A recent Washington Times article posed a critical question: will the Republicans choose the Constitution or the money?
The Republican Party has been ravaged by an internecine battle fought between the forces of "conservatism" on one side and "constitutionalism" on the other. These former tent mates have come out in open antagonism against each other with the control of the GOP as the spoils promised to the winner.
San Francisco, California, is a city known for being a bastion of all things progressive, secular, countercultural and counter-traditional. Ever since the Hippie Movement of the 1960s took root in the city, various liberal policies have been enacted, including some of America’s first laws pandering to the homosexual community (hate crimes legislation, “non-discrimination” policies, etc.), abortion advocates (such as laws imposing heavy fines on pro-lifers who protest outside clinics), and even laws pandering to the animal rights and public health lobbies (such as policies restricting fast food restaurants from marketing to children).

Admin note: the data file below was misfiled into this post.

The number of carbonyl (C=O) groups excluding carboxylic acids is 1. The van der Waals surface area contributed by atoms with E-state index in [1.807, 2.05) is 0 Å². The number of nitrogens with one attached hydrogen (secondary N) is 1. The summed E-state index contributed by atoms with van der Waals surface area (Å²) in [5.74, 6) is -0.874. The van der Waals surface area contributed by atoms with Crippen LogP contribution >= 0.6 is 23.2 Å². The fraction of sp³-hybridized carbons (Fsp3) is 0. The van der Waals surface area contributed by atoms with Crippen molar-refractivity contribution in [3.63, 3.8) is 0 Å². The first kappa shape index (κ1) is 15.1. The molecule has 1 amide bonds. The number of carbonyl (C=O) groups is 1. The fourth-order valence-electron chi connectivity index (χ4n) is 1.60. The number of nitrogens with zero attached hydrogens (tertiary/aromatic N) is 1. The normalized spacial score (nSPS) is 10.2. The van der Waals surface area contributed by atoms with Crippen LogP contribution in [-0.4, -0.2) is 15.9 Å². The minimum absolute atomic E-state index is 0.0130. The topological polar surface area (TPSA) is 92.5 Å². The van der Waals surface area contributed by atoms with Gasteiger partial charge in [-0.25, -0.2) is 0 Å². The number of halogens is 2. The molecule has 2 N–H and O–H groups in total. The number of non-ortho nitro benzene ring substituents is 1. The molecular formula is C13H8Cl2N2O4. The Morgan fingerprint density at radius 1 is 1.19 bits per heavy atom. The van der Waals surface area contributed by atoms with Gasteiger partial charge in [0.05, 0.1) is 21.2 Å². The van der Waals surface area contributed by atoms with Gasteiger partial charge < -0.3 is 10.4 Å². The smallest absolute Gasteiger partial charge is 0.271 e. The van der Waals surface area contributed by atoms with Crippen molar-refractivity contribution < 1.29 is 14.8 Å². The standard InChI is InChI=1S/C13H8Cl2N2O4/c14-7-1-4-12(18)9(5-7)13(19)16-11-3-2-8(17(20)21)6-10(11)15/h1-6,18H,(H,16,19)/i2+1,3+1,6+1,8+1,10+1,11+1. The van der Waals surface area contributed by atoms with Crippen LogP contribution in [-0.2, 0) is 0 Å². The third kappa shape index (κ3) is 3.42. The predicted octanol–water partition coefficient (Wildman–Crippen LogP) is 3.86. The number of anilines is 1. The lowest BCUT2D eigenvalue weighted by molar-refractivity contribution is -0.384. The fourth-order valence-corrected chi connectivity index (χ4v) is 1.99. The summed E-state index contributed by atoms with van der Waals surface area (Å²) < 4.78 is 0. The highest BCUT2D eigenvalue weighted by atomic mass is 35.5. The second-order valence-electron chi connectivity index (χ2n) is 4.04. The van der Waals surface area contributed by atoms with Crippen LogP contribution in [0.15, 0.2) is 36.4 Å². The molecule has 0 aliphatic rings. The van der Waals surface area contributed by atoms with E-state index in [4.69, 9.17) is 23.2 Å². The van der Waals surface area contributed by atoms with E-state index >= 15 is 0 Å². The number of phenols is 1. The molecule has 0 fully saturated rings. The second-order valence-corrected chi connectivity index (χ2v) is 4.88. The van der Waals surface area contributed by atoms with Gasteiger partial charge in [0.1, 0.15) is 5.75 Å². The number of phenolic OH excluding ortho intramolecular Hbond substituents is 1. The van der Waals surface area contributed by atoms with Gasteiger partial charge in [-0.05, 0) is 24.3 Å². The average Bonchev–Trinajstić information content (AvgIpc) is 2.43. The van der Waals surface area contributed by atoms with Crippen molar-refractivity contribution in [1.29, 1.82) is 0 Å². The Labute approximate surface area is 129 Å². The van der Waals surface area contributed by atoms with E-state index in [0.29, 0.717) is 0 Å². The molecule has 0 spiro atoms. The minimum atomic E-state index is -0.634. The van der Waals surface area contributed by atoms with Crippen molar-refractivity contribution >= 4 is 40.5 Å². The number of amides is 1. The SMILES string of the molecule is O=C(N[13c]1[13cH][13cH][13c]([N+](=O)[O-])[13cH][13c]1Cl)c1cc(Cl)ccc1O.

When President Obama, House Speaker Nancy Pelosi, and Senate Majority Leader Harry Reid saw to the passage of ObamaCare in March 2010, they feigned excitement over the supposed benefits that were to befall the American people. As time passed following the law’s passage, however, it became evident that the law was not all it was touted to be, and a massive amount of waivers were handed out to those well-connected enough to secure them from the Obama administration. The latest group to receive a waiver is a company that was ironically one of the biggest cheerleaders of the healthcare legislation at the time of its passage: the American Association of Retired Persons (AARP).
Sen. Bernard Sanders was obviously correct when he stated recently that the citizens of his home state of Vermont believe healthcare is a right. At least enough of them believe it to convince their state legislature and governor to make socialized medicine the law of the land.